Individual retirement accounts (IRAs) allow retirement savers the ability to accumulate money on a tax-deferred (or in the case of a Roth IRA tax-free) basis for retirement. They are often seen as a pool of available additional tax revenue and there are several measures that have been discussed over the years to eliminate some of the advantageous features of IRA accounts to increase tax revenues. Here is a look at six potential measures, five of which could hurt some IRA investors, that could come before Congress in 2017.
Currently, non-spousal beneficiaries can use an inherited IRA to stretch the tax-deferred nature of the account for many years. Non-spousal beneficiaries must take required minimum distributions (RMDs) from these accounts, but they are allowed to take the RMD based upon their own age and not the age of the original account owner. (For more, see: Roth vs. Traditional IRA: Which is Right for You?)
If the account owner was taking RMDs at the time of their death then the non-spousal beneficiary must continue to do so as well. If not, they can wait until they reach age 70½. In the former case, a younger beneficiary can take a reduced RMD based upon their own life expectancy and effectively stretch out the IRA until their own retirement or beyond. In the latter instance, the account can provide many more years of tax-deferred growth for the beneficiary.
Eliminating this option for non-spousal IRA beneficiaries would increase tax revenues by forcing these beneficiaries to take a lump-sum distribution from the inherited account, often during their peak earning years further boosting the tax hit.
One of the advantages of a Roth IRA is that they are not subject to RMDs. This allows the account to grow tax free and for tax free withdrawals as well. Additionally, this feature offers alternatives for estate planning purposes allowing these accounts to be passed easily to heirs. The thought is that requiring RMDs would likely cause the account holder to invest the proceeds in a taxable account which would generate additional tax revenue for the U.S. Treasury. This also limits planning options for the account holder in terms of their own retirement and their estate planning objectives. (For more, see: Converting Traditional IRA Savings to a Roth IRA.)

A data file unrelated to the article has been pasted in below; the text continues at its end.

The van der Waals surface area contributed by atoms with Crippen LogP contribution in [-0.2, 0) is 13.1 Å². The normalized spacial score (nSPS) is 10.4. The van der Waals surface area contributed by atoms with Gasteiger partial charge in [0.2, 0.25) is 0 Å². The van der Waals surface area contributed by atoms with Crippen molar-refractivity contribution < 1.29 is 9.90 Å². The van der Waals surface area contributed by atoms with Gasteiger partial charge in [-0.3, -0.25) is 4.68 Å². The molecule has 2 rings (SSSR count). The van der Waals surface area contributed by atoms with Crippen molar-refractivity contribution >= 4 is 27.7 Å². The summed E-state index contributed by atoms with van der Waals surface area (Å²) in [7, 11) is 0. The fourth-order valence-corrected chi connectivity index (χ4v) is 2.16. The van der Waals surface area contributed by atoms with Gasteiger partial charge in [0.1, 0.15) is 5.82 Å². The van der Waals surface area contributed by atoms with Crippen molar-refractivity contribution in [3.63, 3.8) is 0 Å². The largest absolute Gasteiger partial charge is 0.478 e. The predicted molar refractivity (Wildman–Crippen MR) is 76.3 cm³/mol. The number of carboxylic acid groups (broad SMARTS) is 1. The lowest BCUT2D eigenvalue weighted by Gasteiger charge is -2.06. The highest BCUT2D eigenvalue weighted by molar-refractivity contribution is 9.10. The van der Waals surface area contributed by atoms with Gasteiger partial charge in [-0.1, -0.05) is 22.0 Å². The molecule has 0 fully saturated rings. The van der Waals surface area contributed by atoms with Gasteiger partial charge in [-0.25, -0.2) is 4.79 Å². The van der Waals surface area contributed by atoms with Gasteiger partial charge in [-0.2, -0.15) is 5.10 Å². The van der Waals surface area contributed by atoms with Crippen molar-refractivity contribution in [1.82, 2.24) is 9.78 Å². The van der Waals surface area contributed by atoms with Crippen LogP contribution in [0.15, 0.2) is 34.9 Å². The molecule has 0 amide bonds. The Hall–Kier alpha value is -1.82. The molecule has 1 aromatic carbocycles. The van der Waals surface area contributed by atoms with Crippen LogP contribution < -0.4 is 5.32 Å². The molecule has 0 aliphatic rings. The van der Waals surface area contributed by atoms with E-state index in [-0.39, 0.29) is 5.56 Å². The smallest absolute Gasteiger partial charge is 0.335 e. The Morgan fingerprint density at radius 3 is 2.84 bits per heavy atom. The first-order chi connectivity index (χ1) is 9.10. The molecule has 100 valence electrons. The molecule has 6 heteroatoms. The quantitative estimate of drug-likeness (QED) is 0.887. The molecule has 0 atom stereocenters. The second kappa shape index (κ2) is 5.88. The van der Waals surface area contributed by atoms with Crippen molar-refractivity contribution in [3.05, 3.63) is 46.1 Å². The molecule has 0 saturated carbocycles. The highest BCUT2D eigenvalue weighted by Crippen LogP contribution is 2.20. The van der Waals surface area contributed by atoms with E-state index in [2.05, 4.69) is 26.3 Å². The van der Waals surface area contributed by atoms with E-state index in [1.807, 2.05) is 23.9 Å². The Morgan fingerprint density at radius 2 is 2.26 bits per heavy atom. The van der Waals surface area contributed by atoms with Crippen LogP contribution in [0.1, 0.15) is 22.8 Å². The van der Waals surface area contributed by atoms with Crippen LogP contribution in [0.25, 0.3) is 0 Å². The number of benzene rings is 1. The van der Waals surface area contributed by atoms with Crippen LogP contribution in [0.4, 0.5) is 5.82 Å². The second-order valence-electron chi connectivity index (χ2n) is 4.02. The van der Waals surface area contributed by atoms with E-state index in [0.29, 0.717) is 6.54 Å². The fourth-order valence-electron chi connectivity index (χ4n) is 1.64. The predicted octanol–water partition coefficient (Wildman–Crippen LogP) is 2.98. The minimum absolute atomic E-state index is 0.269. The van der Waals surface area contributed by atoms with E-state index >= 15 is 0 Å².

This would eliminate a strategy used by high-income investors whose income would otherwise disqualify them from making a Roth IRA contribution. The investor makes an after-tax contribution to a traditional IRA and then converts it to a Roth. If they have little or no other assets in an IRA, this can be allow them to avoid the taxes normally associated with converting to a Roth.
The net unrealized appreciation (NUA) rules allow those holding low basis company stock in their 401(k) account the option of paying taxes on the amount of the basis in the stock when taking a distribution and then paying long-term capital gains taxes down the road when the stock is sold from the taxable account it is moved to upon distribution. This would cause most investors to roll the stock over to an IRA along with other funds in the account and they would be required to pay taxes at higher ordinary income tax rates down the road when they take a distribution. (For more, see: How Much Are Taxes on an IRA Withdrawal?)
This issue gained prominence during the 2012 election as Democrats made an issue of Republican candidate Mitt Romney’s wealth, which included a very large IRA account. This measure would put a cap on the amount that an investor could have in an IRA account, again with the goals of limiting tax-deferred growth and increasing tax revenues.
Passing this measure would essentially put the government in the position of telling investors how much is enough in terms of retirement savings. With the possibility of Social Security and Medicare having long-term viability issues, there will be increased pressure on individuals to fund more and more of their retirement via their savings.
If this measure is enacted those with IRA account values under $100,000, presumably at year-end which is the basis for the RMD for the following year, would be exempted from having to take their annual required distribution. This is a good thing for these investors as it allows them to continue to keep their assets growing in a tax-deferred account and potentially reduces their tax bill. Those with lower account balances would probably continue to withdraw funds as they are likely not able to do without this source of retirement income so the actual hit to tax revenue would likely be mitigated.
The measures listed above could come before the next Congress in 2017. With a new administration in Washington and a GOP majority in both houses of Congress these measures might be less likely to pass than in the past. (For more, see: Traditional and Roth IRAs: Which is Better for Taxes?)